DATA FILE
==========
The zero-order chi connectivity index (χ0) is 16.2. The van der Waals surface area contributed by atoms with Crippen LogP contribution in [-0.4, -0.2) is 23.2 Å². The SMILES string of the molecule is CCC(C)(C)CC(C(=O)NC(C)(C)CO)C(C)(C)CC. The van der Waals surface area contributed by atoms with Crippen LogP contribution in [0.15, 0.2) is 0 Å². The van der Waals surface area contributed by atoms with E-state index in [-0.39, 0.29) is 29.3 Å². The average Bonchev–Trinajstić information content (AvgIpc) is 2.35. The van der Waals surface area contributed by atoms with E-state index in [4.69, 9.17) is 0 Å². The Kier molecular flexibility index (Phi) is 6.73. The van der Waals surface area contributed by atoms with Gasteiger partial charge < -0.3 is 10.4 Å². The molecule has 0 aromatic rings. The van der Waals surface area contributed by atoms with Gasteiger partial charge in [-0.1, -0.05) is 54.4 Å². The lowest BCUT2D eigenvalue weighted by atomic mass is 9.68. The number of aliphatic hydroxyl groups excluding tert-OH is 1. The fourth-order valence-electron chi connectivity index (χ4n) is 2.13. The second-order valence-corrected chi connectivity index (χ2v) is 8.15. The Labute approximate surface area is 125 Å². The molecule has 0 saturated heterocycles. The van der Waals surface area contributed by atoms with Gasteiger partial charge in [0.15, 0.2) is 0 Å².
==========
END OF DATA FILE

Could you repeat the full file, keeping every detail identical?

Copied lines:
The zero-order chi connectivity index (χ0) is 16.2. The van der Waals surface area contributed by atoms with Crippen LogP contribution in [-0.4, -0.2) is 23.2 Å². The SMILES string of the molecule is CCC(C)(C)CC(C(=O)NC(C)(C)CO)C(C)(C)CC. The van der Waals surface area contributed by atoms with Crippen LogP contribution in [0.15, 0.2) is 0 Å². The van der Waals surface area contributed by atoms with E-state index in [-0.39, 0.29) is 29.3 Å². The average Bonchev–Trinajstić information content (AvgIpc) is 2.35. The van der Waals surface area contributed by atoms with E-state index in [4.69, 9.17) is 0 Å². The Kier molecular flexibility index (Phi) is 6.73. The van der Waals surface area contributed by atoms with Gasteiger partial charge < -0.3 is 10.4 Å². The molecule has 0 aromatic rings. The van der Waals surface area contributed by atoms with Gasteiger partial charge in [-0.1, -0.05) is 54.4 Å². The lowest BCUT2D eigenvalue weighted by atomic mass is 9.68. The number of aliphatic hydroxyl groups excluding tert-OH is 1. The fourth-order valence-electron chi connectivity index (χ4n) is 2.13. The second-order valence-corrected chi connectivity index (χ2v) is 8.15. The Labute approximate surface area is 125 Å². The molecule has 0 saturated heterocycles. The van der Waals surface area contributed by atoms with Gasteiger partial charge in [0.15, 0.2) is 0 Å².